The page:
US 3833860 A
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I United States Patent 11 1 1111 3,833,860
Snyder Sept. 3, 1974 [541 AMPLIFIER SYSTEM HAVING PSEUDO 3.693.067 9/1972 Walsh 318/609 SUMMING JUNCTION 3,697,871 10/1972 MacMullan 318/678 X 5,330,389 9/1970 Gormley et al. 330/1 A X  Inventor: John Somerville Snyder, Webster,
Primary Examinerl-lerman Karl Saalbach  Assignee: Sybron Corporation, Rochester, Assistant Examinerrrjames Mullins Attorney, Agent, or Firm-Theodore B. Roessel; Joseph C. MacKenzie  F1led: Apr. 20, 1972 1  Appl. N0.: 245,850  ABSTRACT A summing amplifier system having a pseudo summing 52 U.S. c1 330/108, 318/609, 318/641, junction in a feedback network for biasing the Output 318/645, 313/678, 330/1 A of the system by a DC voltage while simultaneously 51 1m. (:1. H03f l/36 applying a Second voltage to a conventional summing 5 Field f Search 330/1 A 9, 0 318/609 junction of the system. As a process variable control- 77 7 ler, the system provides proportional control, the said second voltage representing deviation of the process 5 References Cited variable, and manual reset, the said DC voltage repre- UNITED STATES PATENTS senting a manual reset voltage. 3,441,863 4/1969 Moriyasu 330 9 7 Claims, 2 Drawing Figures PAIENTEDSEP sum zwameso AMPLIFIER SYSTEM HAVING PSEUDO SUMMING JUNCTION FIELD OF THE INVENTION The present invention is in the field of summing amplifier systems, in particular, such systems as are useful in process control for providing proportional control action and manual reset. In systems of these kinds, it is often desired, on the one hand, to amplify a first input signal by means of an operational amplifier configuration of one sort or another, whereby to produce an output signal which is a function of the first input signal, and, on the other hand, to bias the said output signal by a second input signal.
DESCRIPTION OF THE PRIOR ART Since the two said input signals are being mixed, in some sense or another, the problem has been to introduce the second input signal without interacting with the amplification of the first input signal, or affecting system input impedance, etc. Prior to my invention, insofar as I am aware, it,was not possible to bias the output signal without interaction, or, in order to avoid interaction, without using more than one amplifier in the system in order to obviate input impedance problems, etc.
SUMMARY In the present invention, a novel summing amplifier system uses a single high gain amplifier, fitted with a conventional sort of feedback circuitry for amplifying a first input signal applied to a conventional summing junction; and a second signal is introduced at a pseudo summing junction of the feedback circuitry. Because of the high gain of the amplifier, the pseudo summing junction behaves like the conventional summing junction, with the result that the amplifier system amplifies the first input signal, as if there were no second input signal applied to it. At the same time, the second input signal biases the output signal insofar as the latter is due to the conventional amplifying action of the system on the first input signal.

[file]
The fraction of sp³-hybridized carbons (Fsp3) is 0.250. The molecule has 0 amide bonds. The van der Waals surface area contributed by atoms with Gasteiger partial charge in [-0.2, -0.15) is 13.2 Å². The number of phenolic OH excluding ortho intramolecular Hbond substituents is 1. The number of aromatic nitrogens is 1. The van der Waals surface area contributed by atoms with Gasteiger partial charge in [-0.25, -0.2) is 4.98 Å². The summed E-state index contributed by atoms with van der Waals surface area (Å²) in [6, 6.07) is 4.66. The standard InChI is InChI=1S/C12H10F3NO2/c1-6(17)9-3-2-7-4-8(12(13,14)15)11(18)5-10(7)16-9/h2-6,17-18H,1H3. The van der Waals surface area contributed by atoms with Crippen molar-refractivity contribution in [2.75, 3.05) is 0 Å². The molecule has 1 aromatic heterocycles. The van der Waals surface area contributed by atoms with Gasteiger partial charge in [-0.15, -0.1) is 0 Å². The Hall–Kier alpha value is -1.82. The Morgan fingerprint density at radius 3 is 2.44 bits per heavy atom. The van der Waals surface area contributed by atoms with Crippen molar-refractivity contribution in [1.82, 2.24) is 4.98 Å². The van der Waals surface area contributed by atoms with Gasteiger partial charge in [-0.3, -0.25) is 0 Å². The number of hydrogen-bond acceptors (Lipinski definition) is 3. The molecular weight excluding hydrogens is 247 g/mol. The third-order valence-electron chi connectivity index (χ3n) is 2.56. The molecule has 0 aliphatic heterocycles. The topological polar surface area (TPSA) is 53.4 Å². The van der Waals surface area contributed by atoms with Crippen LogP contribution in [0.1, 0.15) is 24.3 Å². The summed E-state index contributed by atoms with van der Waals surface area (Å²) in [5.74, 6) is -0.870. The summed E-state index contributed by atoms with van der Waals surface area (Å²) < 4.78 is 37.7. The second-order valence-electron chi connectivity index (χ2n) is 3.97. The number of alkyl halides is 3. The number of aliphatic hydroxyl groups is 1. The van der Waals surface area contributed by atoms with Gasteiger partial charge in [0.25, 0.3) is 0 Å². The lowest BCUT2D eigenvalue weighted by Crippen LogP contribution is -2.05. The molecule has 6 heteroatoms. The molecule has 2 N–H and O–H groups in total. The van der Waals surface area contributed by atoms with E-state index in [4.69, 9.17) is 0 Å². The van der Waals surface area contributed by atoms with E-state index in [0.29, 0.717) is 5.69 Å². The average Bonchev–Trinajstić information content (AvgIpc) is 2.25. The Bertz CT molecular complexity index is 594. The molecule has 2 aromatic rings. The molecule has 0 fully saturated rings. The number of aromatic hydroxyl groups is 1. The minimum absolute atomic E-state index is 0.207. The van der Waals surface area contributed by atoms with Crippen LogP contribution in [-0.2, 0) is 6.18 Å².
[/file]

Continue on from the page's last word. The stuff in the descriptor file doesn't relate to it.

The system according to the invention, when provided with a deviation signal source for providing said first input signal, and with a manual reset signal source for providing said second input signal, constitutes a process variable controller providing proportional plus manual reset control action. Accordingly, it is an object of this invention to provide a novel summing amplifier system having a conventional summing junction and a pseudo summing junction. In particular, it is an'object of this invention to provide a proportional action plus manual resetprocess controller including said summing amplifier system arranged tohave process variable deviation signal applied to said conventional summing junction, and to have manual reset signal applied to said pseudo summing junction. Another object is to provide said summing amplifier system-in the form of an integrator having output bias wherein the signalto be integrated is applied to said conventional summing junction, and said output bias is applied to'said pseudo summing junction.
BRIEF DESCRIPTION OF THE DRAWINGS FIG. 1 is a diagram of mynovel summing amplifier system; and
FIG. 2 is a diagram of my novel summing amplifier system in the form of a proportional plus manual reset process variable controller.
DESCRIPTION OF THE PREFERRED EMBODIMENTS Referring to FIG. I, a summing amplifier system according to the invention has input terminals 1 through 4, output terminals 5 and 6, an amplifier circuit common terminal 7, and a feedback circuit common terminal 8. Circuit common is illustrated as an inverted triangle (as exemplified at CC, in the case of terminal 7,
so terminals 2, 4 and 6 are also circuit common termipotential very nearly equal to circuit common potential, despite variations in the voltage V across terminals l and 2, and variations in the load current drawn by the amplifiers load (e.g., resistance 14, connected across terminals 5 and 6.)
The feedback through resistances 13 and 12 maintains the gain, namely V V at a value much less than the gain of the amplifier 10 without feedback. So that the exact value of the net gain may be varied, resistance 13 is provided with a slidable tap 15 to which resistance 12 is connected, and the resistance 13 is connected between terminal 5 and terminal 8. Therefore the gain depends on the setting of the tap 15.
As described thus far, the system is conventional, except for terminals 3 and 4.
However, it is sometimes desired to make the amplifiers output at terminal 5 reflect a voltage V,, across terminals 3 and 4, without the provision for doing so interacting with the conventional function of the system. That is to say, V s contribution to V is to remain unaffected by injecting V into the system.
According to the invention, the aforesaid provision is connecting V to what may be called a pseudo summing junction of the system. Thus, as shown, resistance 13 has a second slidable tap 16, connected to terminal 3 by a resistance 17. At the point of electrical contact of tap 16 on resistance 13 is such pseudo summing junction, and, in effect, taps 15 and 16 divide resistance 13 into three separate resistances 18, 19 and 20.
Looked at quantitatively, the amplifier system functions as follows:
In the above equation, k is the usual constant of proportionality, and the Vs and Rs are volts and ohms, re-